A timeline of the Brooklyn Nets’ early-season ruckus 

A timeline of the Brooklyn Nets’ early-season ruckus 

All eyes are on the Brooklyn Nets, and why wouldn’t they be?

With three offensive powerhouses woven into the starting lineup in Kevin Durant, Kyrie Irving and James Harden, it’s difficult to not want to tune in regularly and see what they’re capable of. Considering this, it’s no surprise that the team’s inner workings and inconsistent start have garnered extra attention, leaving fans wondering about the validity of any deep playoff run.

There are a few things to note in the Nets’ current positioning. They’re clearly not finished in regards to team building -- an observation simply based on the ages of their stars and the perceived goals for the season after the blockbuster acquisition of Harden. Nets GM Sean Marks has said that they aren't done making moves. This is a team with immediate championship aspirations, so they’ll be assessed as such, with all the speculatory and accusatory fascination that comes with existing in the space of a team that could win it all. Located in New York to boot! And all of this is before even coming to terms with three stylistically-unique players in their primes, finding a way to alter the skill-sets familiar to them as a means to coexist.  

BasketballNews.com covered the absence of All-Star point guard and NBA champion Kyrie Irving (read my piece here), and Brooklyn’s team was off to an instantly controversial and hotly-debated start to an already-so-very-strange season.

Recently, Irving himself commented on the many disruptions to the Nets' roller-coaster season, referencing the interruptions due to the coronavirus as well as an alleged conspiracy against the team by the league’s referees.

"We are the team that the NBA put the most games on. We're the team that gets someone taken out during COVID, during the games. We're the team that has to deal with the refs. We're the team that is literally battling against so many odds, that at this point, there's not even a reason to continue commenting on it," Irving said. "They are what they are. As a warrior that I am, and the energy that I have alongside my teammates, we just have to turn that corner, and we haven't done that, but we will, and I'm telling you, the league's gonna be on notice when that happens."

His comments, no matter how ambitious, speak less to the facts of the season and more so to the bubbling frustrations felt by the roster itself. So far, the Nets have experienced multiple interruptions to their player rotation due to exposures. These interruptions are not unique to the team, but it doesn't make them any less valid.

Literally, in the midst of a recent matchup with the Toronto Raptors, Durant was pulled from the game after 20 minutes of play because of an inconclusive COVID-19 test from someone within Brooklyn's entourage. The strange event began with Durant entering the game (in spite of the inconclusive test) and culminated with the superstar small forward being pulled from the contest -- an action that was, up until that point, unprecedented in the NBA. When coupled with Irving's seven-game absence -- and the unsavory controversies surrounding Harden's departure from the Houston Rockets -- it's easy to understand the poorly-veiled annoyance from the players, and even rookie head coach Steve Nash.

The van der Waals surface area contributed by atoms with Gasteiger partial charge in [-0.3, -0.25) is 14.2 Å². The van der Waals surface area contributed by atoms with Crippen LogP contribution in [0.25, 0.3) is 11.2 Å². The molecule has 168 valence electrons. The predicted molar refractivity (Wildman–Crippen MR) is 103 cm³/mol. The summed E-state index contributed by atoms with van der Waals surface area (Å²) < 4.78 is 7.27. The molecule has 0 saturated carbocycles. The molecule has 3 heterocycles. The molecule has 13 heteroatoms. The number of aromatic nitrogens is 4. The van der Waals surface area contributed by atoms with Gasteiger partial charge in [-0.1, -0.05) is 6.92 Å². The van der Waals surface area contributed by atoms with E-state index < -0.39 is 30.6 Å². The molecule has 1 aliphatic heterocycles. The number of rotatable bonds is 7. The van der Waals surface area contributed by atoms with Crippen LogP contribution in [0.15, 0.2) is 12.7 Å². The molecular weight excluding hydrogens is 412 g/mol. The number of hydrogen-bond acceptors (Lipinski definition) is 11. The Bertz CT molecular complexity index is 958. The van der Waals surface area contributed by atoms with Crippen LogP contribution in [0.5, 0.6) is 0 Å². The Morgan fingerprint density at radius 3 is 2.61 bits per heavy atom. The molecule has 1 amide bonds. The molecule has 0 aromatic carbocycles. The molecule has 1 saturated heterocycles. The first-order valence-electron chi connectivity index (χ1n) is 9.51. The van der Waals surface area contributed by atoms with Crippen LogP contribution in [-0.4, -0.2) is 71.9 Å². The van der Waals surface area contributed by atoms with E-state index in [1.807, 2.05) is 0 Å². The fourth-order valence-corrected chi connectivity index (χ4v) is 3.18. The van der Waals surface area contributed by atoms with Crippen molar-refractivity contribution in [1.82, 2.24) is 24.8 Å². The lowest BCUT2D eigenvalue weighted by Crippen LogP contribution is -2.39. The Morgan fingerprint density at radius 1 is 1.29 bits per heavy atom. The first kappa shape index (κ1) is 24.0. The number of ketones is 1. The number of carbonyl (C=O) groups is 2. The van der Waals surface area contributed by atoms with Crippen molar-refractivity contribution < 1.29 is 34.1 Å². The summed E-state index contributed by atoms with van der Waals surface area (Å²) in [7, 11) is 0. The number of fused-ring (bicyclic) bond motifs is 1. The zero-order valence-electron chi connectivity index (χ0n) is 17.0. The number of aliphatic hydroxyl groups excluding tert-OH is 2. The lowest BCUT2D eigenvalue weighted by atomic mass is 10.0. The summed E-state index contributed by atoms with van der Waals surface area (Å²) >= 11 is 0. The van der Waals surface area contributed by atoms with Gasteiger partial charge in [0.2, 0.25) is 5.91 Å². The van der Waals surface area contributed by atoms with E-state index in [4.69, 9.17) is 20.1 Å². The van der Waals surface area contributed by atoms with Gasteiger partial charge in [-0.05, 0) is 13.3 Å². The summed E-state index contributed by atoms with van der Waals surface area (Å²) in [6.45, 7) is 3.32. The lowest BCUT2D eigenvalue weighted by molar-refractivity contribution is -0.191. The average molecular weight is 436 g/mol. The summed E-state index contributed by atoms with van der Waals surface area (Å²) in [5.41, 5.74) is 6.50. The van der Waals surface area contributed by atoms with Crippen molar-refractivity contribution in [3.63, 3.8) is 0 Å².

But all hope isn't lost... far from it, actually. A newly assembled team boasting intense star power has become synonymous with early chemistry issues (think of the 2010 Heatles, the 2018 Celtics, etc.).

It seems the issue of contact to a revolving door of team staff members, acquaintances and entourages of assistants and drivers has left star players in a constant state of susceptibility to exposure. Logically, star players would be in frequent contact with supporting staff in accordance to their workload and price tag, so this issue may not be resolved before season’s end, which is where I believe Irving’s frustrations lie. My curiosity's hinge on whether these interferences (that all teams are currently dealing with, to some extent) are having an impact on the Nets' actual play.

As it stands, Brooklyn, unsurprisingly, sits among the NBA's top-five offenses. You may have also heard that the team sits among the league’s top-five worst defenses. This year, barring any issues of health, we'll learn if these two facts can simultaneously exist within a team that possesses championship aspirations. I'm guessing "no," only because the Nets not only hold front-office competency, but they also have the assets required to make the marginal changes that have the potential to revamp their defense.

Because the changes are so marginal, it leads me to believe that those will be the franchise’s next steps -- with minor upgrades on the defensive end with their center and wing depth, having the potential to drastically alter the current lackluster effort on the court.

The first step is acceptance, and judging by what we’ve heard from the team, they are well aware of their deficiencies. Coach Nash evened echoed the sentiment.

"It's about personal pride," Nash said following the team's disappointing loss to the Detroit Pistons. "We have to decide what kind of team we want to be."

One can’t help but be compelled to watch closely as a franchise so self aware navigates the NBA season on their quest to attain what is, essentially, perfection.   

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